There were plenty of Homeric adventures in Greece I’d wanted to share with my son, but losing my ship in the Aegean was not one of them. Way back in 1975 I had cruised the Greek islands at about Luke’s age as part of a mythology tour I’d taken with my mother. In those disco days, Greece had been ascendant, with a flourishing tourism industry churning to keep pace with the international jet set. I had been thoroughly seduced not only by the country’s beauty but also by the myth of the Trojan War, that most foundational of travel stories. How the Greeks set sail across the Aegean Sea with the largest expeditionary force in history. How hot-tempered Achilles, history’s original sore loser, had been forced to give his war prize—the maiden Briseis—to King Agamemnon and refused to fight. And how Achilles finally joined the battle, vanquished the great Trojan hero Hector, and dragged him around Troy’s high walls.
Decades later, I hoped that Achilles’s story would trigger my son’s inner adventurer. This was Luke’s first big foreign trip. He had no idea what a country was, what history was, or why one civilization conquered another. It was a voyage during which all of this could come alive for him. Or he could end up bored and disappointed. And while the highly structured megacruises that have become the industry standard in Greece would have insulated us against unforeseen experiences (like losing our ship), I didn’t want a packaged experience. So I’d booked us on a more improvisational trip that would start in Athens and range across the islands until we reached Istanbul. Along the way we would read The Iliad and The Odyssey and piece together a travel mythology of our own.
But now, with our cruise boat on the verge of leaving us behind, we were about to fall off the page into a completely different story.
WE HAD BEGUN OUR trip three days earlier in Athens without a hitch. Yes, there’d been a swarm of police cars circling the Acropolis protesting the dismissal of thousands of police officers and other civil servants. And yes, we had been goaded into buying a Greek soccer uniform for Luke and had watched while he joined a pickup game with fancy-footed local kids. And yes, when we finally persuaded Luke, who, like Achilles, is prone to rages, to mount the Acropolis, I’d been required to put all 50 pounds of him on my shoulders and haul him and his stuffed animal Daddy Pooh to the top.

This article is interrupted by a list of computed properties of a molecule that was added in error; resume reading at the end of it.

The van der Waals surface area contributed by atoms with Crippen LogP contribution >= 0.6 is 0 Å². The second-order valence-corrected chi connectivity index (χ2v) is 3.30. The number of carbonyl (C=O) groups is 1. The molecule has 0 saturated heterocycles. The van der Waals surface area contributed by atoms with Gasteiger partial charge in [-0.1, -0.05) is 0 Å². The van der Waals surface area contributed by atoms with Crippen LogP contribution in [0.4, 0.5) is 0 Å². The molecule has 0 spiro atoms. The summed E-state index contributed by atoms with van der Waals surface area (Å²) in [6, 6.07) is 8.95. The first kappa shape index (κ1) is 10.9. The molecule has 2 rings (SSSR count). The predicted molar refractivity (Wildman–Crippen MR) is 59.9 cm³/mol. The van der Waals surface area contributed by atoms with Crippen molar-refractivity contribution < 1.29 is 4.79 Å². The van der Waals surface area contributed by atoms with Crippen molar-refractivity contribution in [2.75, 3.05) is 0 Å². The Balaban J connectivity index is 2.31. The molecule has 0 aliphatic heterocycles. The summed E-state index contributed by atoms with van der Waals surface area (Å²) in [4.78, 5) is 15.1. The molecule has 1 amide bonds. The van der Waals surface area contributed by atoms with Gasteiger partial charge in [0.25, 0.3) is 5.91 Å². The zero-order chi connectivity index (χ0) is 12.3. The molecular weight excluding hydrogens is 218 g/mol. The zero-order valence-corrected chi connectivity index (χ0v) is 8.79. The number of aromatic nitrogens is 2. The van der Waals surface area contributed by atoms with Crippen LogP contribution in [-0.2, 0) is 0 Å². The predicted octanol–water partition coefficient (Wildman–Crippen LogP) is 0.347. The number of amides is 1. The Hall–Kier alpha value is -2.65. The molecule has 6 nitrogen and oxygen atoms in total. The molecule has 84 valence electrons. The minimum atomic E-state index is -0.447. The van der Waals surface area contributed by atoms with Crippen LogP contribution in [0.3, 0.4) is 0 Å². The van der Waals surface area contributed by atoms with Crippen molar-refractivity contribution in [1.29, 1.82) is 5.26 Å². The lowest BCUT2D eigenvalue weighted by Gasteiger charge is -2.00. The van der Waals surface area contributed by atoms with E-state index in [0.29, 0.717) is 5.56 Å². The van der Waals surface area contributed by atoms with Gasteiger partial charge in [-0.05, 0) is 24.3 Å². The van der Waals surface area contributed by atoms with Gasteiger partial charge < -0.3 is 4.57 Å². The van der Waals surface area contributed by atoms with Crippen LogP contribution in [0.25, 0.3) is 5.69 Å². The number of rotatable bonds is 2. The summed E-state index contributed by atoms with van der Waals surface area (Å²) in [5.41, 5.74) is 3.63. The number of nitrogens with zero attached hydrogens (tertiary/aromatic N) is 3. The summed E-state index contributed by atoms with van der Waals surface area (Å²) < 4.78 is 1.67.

Fortunately we had prepped enough to establish a beachhead against Luke’s boredom. Not only had we read the classic D’Aulaires’ Book of Greek Myths, we had also spent an afternoon at the new, glass-walled Acropolis Museum. Literally walking over ancient ruins (the floor is transparent, too), we were given a child’s backpack that contained a treasure hunt centered on the museum’s different Athena sculptures. With the hunt came an explanation of the fight between Athena and the sea god, Poseidon, over the naming rights to Athens—a long- standing god-grudge that spilled over into the Trojan War.
Afterward, sitting in Café Yiasemi, a restaurant built into the Acropolis’s hillside, we discussed how the Trojan War began. How Eris, the goddess of discord, who was the only deity not invited to the wedding of Achilles’s parents, tossed a golden apple to Athena, Hera, and Aphrodite with the inscription: for the fairest. How Paris declared Aphrodite the most beautiful and was rewarded with Helen, setting off 10 years of bitter international conflict.
“And that’s how it started, ” I said as I surveyed the suave Greek intelligentsia blowing cigarette smoke out their nostrils.